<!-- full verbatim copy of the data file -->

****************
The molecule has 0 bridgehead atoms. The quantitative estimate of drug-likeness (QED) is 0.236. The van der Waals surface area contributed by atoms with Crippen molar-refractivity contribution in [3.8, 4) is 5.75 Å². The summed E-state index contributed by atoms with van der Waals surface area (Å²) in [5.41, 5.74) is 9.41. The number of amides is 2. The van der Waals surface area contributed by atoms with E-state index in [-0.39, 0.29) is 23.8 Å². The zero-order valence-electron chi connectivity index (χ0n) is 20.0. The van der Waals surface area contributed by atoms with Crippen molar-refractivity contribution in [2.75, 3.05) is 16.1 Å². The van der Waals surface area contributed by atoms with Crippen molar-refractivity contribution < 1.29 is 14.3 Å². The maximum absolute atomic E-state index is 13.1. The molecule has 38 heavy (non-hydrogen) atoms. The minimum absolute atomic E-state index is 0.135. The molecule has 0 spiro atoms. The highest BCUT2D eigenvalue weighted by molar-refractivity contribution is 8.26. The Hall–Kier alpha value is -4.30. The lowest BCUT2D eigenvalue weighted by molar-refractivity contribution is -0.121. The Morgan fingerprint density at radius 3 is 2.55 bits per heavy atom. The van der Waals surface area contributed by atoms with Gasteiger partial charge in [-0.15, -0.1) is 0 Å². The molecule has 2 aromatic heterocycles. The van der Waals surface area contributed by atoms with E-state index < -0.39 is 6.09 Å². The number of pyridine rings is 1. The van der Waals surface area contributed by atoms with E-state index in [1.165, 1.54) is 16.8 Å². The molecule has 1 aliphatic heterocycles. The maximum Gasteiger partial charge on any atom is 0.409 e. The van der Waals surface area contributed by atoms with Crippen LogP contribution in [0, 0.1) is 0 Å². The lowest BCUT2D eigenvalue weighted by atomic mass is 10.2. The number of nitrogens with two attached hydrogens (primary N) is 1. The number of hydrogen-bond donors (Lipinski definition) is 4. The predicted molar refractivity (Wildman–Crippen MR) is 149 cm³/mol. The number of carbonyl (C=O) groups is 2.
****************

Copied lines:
The molecule has 0 bridgehead atoms. The quantitative estimate of drug-likeness (QED) is 0.236. The van der Waals surface area contributed by atoms with Crippen molar-refractivity contribution in [3.8, 4) is 5.75 Å². The summed E-state index contributed by atoms with van der Waals surface area (Å²) in [5.41, 5.74) is 9.41. The number of amides is 2. The van der Waals surface area contributed by atoms with E-state index in [-0.39, 0.29) is 23.8 Å². The zero-order valence-electron chi connectivity index (χ0n) is 20.0. The van der Waals surface area contributed by atoms with Crippen molar-refractivity contribution in [2.75, 3.05) is 16.1 Å². The van der Waals surface area contributed by atoms with Crippen molar-refractivity contribution < 1.29 is 14.3 Å². The maximum absolute atomic E-state index is 13.1. The molecule has 38 heavy (non-hydrogen) atoms. The minimum absolute atomic E-state index is 0.135. The molecule has 0 spiro atoms. The highest BCUT2D eigenvalue weighted by molar-refractivity contribution is 8.26. The Hall–Kier alpha value is -4.30. The lowest BCUT2D eigenvalue weighted by molar-refractivity contribution is -0.121. The Morgan fingerprint density at radius 3 is 2.55 bits per heavy atom. The van der Waals surface area contributed by atoms with Gasteiger partial charge in [-0.15, -0.1) is 0 Å². The molecule has 2 aromatic heterocycles. The van der Waals surface area contributed by atoms with E-state index < -0.39 is 6.09 Å². The number of pyridine rings is 1. The van der Waals surface area contributed by atoms with E-state index in [1.165, 1.54) is 16.8 Å². The molecule has 1 aliphatic heterocycles. The maximum Gasteiger partial charge on any atom is 0.409 e. The van der Waals surface area contributed by atoms with Crippen LogP contribution in [0, 0.1) is 0 Å². The lowest BCUT2D eigenvalue weighted by atomic mass is 10.2. The number of nitrogens with two attached hydrogens (primary N) is 1. The number of hydrogen-bond donors (Lipinski definition) is 4. The predicted molar refractivity (Wildman–Crippen MR) is 149 cm³/mol. The number of carbonyl (C=O) groups is 2.